2. Travel Should be Challenging

My personal values when it comes to travel, is that a good trip combines culture, natural beauty, and personal challenge. Italy and Croatia, respectively, were the first two of my 2017 trip, and Bosnia was the latter for me. It was difficult to journey alone into a country I knew primarily through news reports on its war in the 1990’s. Knowing, through research, it was a safe destination, I chose to enter a country that was a little uncomfortable and where I would be the “different” or “othered” person.

Ceiling shots of the outdoor portion of one of the mosques in Mostar.

3. Ethics of Tourism

Aware of the both negative and positive impact that tourism can have on a place, I chose with intention to take my tourism dollars into a country where the unemployment rate ranges at 40-50%, to stay in locally owned hotels, tour through a local tour group, and buy from market vendors.

Rural Bosnia fast food- women with baskets of dried fruit to sell.

Why I Loved Solo Travel in Mostar Bosnia

1. Best Day Tour Ever

I did a lot of day-trips with tour groups while I traversed Eastern Europe, but by far my favorite was the Herzegovina Classics tour.  Fewer tourists in Mostar meant this was a small group and the locations were amazing.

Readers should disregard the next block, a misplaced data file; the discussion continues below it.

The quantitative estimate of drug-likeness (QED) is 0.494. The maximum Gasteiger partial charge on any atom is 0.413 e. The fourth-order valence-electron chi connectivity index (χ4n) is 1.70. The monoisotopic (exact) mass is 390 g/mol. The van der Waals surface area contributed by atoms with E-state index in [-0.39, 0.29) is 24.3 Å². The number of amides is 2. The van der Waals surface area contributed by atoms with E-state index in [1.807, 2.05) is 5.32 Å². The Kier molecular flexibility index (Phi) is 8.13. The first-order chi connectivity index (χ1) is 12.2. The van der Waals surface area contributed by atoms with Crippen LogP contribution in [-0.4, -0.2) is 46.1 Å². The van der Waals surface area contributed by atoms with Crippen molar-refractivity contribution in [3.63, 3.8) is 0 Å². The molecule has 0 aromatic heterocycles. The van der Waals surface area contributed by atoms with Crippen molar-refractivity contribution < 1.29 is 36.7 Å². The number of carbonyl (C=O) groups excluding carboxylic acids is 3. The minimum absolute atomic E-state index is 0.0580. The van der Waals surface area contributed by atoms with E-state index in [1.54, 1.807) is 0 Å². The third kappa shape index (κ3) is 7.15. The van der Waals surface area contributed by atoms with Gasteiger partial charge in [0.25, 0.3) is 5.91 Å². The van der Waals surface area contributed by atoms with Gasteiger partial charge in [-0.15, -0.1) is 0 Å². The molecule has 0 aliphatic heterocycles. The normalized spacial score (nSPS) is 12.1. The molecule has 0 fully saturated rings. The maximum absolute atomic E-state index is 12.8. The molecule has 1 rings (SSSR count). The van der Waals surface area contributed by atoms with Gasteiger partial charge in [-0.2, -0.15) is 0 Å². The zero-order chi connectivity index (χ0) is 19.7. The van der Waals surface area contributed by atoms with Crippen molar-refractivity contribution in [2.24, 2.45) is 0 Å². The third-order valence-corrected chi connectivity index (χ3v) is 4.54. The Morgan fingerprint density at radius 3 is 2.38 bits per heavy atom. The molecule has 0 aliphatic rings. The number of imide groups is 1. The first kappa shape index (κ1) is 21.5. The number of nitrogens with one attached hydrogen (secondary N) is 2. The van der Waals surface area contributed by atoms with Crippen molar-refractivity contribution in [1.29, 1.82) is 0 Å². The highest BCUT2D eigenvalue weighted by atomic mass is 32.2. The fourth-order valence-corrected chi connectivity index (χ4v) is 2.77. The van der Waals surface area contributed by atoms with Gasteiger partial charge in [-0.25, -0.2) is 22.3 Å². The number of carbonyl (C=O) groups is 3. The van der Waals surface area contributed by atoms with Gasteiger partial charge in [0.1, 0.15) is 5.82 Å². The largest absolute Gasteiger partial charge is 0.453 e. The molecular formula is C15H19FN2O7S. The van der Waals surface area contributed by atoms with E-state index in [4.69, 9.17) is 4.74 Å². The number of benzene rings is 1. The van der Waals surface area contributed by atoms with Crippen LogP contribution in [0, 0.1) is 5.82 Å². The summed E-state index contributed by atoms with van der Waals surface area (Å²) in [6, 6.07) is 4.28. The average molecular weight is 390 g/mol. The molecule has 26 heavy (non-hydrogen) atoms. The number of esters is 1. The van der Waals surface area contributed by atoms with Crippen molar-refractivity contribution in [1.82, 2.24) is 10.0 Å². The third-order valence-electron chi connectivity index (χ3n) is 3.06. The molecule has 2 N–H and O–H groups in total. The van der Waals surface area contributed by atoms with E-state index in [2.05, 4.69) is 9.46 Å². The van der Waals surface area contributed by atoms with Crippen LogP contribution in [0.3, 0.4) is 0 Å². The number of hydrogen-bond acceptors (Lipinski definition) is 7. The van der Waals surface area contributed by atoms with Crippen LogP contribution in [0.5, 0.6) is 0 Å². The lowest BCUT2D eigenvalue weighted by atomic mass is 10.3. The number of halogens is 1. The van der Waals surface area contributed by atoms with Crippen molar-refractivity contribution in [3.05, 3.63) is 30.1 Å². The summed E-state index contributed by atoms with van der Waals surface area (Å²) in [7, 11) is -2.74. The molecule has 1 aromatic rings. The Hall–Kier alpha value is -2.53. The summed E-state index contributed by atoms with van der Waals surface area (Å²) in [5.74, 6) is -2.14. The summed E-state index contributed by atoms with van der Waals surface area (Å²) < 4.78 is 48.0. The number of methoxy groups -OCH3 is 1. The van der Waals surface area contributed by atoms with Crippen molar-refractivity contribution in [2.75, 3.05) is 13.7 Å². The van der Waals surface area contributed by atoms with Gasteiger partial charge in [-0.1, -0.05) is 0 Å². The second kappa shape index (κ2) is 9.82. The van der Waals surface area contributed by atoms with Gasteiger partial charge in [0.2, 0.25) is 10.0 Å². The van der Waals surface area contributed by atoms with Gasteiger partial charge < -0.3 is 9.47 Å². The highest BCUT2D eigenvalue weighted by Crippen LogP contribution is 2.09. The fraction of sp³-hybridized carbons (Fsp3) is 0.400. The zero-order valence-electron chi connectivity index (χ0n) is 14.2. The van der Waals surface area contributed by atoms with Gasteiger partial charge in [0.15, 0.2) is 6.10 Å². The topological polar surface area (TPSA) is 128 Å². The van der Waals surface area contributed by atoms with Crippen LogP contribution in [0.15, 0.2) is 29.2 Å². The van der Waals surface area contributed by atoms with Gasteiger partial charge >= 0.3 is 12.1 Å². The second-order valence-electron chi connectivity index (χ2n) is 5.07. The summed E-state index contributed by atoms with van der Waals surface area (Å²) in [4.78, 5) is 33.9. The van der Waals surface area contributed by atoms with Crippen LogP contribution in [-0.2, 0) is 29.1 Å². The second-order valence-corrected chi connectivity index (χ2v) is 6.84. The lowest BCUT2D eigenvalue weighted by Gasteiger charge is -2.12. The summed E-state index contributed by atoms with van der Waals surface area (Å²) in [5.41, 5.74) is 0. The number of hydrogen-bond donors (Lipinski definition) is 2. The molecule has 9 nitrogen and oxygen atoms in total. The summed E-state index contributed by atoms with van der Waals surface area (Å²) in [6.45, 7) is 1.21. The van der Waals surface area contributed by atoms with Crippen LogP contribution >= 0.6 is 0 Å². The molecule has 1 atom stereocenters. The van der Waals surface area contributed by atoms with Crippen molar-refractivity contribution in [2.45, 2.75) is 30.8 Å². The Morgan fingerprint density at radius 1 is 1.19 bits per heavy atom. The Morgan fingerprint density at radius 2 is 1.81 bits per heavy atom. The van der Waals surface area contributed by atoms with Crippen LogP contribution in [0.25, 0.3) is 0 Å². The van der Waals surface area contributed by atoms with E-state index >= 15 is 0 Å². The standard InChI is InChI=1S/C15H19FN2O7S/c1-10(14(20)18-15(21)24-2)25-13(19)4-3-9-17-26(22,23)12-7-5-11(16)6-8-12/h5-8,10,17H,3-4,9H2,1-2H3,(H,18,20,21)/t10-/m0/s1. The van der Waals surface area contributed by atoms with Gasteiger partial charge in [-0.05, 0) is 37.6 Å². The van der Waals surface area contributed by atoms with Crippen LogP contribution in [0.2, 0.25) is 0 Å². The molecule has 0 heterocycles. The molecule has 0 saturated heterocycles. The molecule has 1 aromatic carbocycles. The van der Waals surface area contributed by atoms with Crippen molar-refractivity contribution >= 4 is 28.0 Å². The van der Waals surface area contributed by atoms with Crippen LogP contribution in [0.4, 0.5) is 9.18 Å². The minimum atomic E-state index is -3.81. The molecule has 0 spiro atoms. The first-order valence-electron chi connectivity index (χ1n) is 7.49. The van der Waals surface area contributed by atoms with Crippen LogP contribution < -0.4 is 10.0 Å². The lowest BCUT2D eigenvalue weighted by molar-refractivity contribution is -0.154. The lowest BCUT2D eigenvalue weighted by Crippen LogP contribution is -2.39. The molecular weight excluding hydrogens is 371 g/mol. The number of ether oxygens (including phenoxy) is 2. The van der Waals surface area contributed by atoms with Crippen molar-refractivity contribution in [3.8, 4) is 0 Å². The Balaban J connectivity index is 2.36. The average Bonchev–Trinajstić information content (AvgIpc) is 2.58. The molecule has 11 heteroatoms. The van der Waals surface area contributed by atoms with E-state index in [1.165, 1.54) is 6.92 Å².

2. Best Hotel of the Whole Trip

The exchange rate in Bosnia and Herzegovina meant that I could upgrade my hotel to more than I could typically afford. I stayed in a boutique hotel that was also a national monument in Bosnia, and the hospitality was absolutely sublime.

Turkish-Ottoman era windows in my hotel room in Mostar

3. Small Town.

Mostar, though packed with tourists mid-day when I visited in July, is a small town. I enjoyed the walkability of the city and the open cafes. Mostar’s open market, winding around either side of the famous bridge, was more quaint and better priced than Sarajevo’s famous  Baščaršija market.

4. Restaurants

I spent weeks in Italy and Croatia, you guys, and my FAVORITE meal was in Mostar, at a tiny place called Tima – Irma. It was so good I returned to the restaurant twice and lament that I did not find a way to add a third visit.